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I've been reading about MIL-STD-1553 buses, which very briefly are

  • multidrop
  • Manchester-encoded
  • 1 Mbit/sec
  • 32-station: a single "bus controller" master and multiple "bus terminals" slaves which speak only when spoken to

Given how similar the two buses are electrically ...

I was wondering if it's possible to replace the electrical layer with RS-485?

This is an engineering-curiosity question for an industrial application: don't worry, it's not in a fighter jet!

Wikipedia shows a 1553 slave responding to the master's transmit instruction like this: enter image description here (source)

Is there any reason we couldn't do this pretty much exactly with an RS-485 transceiver? [Edit for clarification] By which I mean replace all the 1533 transceivers, transformers and cables with RS-485 transceivers, cables, terminators, cutting at the red line of the diagram below.

A typical 1553 transceiver looks like this: enter image description here (from DDC-8553 datasheet)

It's not clear to me why the transceiver has differential connections to the the decoder and encoder (ie to the right), but I'm guessing it's for signal quality.

As far as I can tell, something like this with a classical 75176-format RS-485 transceiver should work identically as far as the interfaced device is concerned (assuming suitable RS-485 wiring, lengths, termination etc):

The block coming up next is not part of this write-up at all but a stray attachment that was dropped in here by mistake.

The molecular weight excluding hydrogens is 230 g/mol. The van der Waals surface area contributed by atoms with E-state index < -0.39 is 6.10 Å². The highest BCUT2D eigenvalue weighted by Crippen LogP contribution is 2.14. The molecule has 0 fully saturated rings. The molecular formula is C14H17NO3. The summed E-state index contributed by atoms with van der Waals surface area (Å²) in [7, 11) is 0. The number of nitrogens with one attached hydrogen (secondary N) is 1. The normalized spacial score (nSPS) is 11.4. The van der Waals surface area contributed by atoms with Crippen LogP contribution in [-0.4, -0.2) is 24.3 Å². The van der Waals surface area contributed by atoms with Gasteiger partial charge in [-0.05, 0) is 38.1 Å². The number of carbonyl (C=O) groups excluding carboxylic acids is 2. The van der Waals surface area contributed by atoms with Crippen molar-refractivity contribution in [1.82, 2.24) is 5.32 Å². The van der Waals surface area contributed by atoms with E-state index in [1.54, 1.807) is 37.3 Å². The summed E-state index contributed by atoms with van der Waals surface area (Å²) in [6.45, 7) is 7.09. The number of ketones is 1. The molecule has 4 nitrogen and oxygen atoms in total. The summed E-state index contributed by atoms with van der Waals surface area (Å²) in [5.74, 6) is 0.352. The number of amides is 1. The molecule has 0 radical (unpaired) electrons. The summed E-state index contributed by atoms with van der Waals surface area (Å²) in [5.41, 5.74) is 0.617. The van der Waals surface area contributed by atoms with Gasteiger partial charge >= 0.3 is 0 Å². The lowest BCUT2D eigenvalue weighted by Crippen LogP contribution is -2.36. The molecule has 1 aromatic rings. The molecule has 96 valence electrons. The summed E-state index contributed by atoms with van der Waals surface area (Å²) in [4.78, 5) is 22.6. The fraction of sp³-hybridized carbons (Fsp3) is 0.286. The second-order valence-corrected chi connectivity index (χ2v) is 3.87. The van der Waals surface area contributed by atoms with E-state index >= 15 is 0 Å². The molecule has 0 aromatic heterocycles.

enter image description here

Any reason that wouldn't work?

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    \$\begingroup\$ I see an isolation transformer and that means good control of DC voltages on the line and I don't think RS485 pays excessive attention to this. \$\endgroup\$ – Andy aka Jan 16 '20 at 14:56
  • \$\begingroup\$ Thanks @Andyaka ... I've edited my question to be a little clearer: I'm not asking about signal quality or isolation etc on the bus, I'm asking if the interface into the transceiver (right-hand-side) can tell if we replace the 1533 transceivers, transformers and cables with RS-485 transeivers (with extra gates for polarity and ignoring the differential /TXDATAIN), and use RS-485 cables terminators etc. \$\endgroup\$ – jonathanjo Jan 16 '20 at 15:08
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    \$\begingroup\$ @jonathanjo I expect it will work in a lot of applications but check out the NAND gate that disables transmission should both TXDATA and nTXDATA both be high. \$\endgroup\$ – Andy aka Jan 16 '20 at 15:17
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    \$\begingroup\$ 1553 is a three state bus (+, -, zero), the 1533 decoder will expect to see all three at the proper times. RS-485 will not simulate the zero state very well. I am guessing that it will not work. \$\endgroup\$ – Mattman944 Jan 16 '20 at 17:09
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    \$\begingroup\$ OK, if you are designing you own encoder/decoder, you should be able to compensate (for the missing zero state). Realize that designing an encoder/decoder is a big undertaking. \$\endgroup\$ – Mattman944 Jan 16 '20 at 18:37

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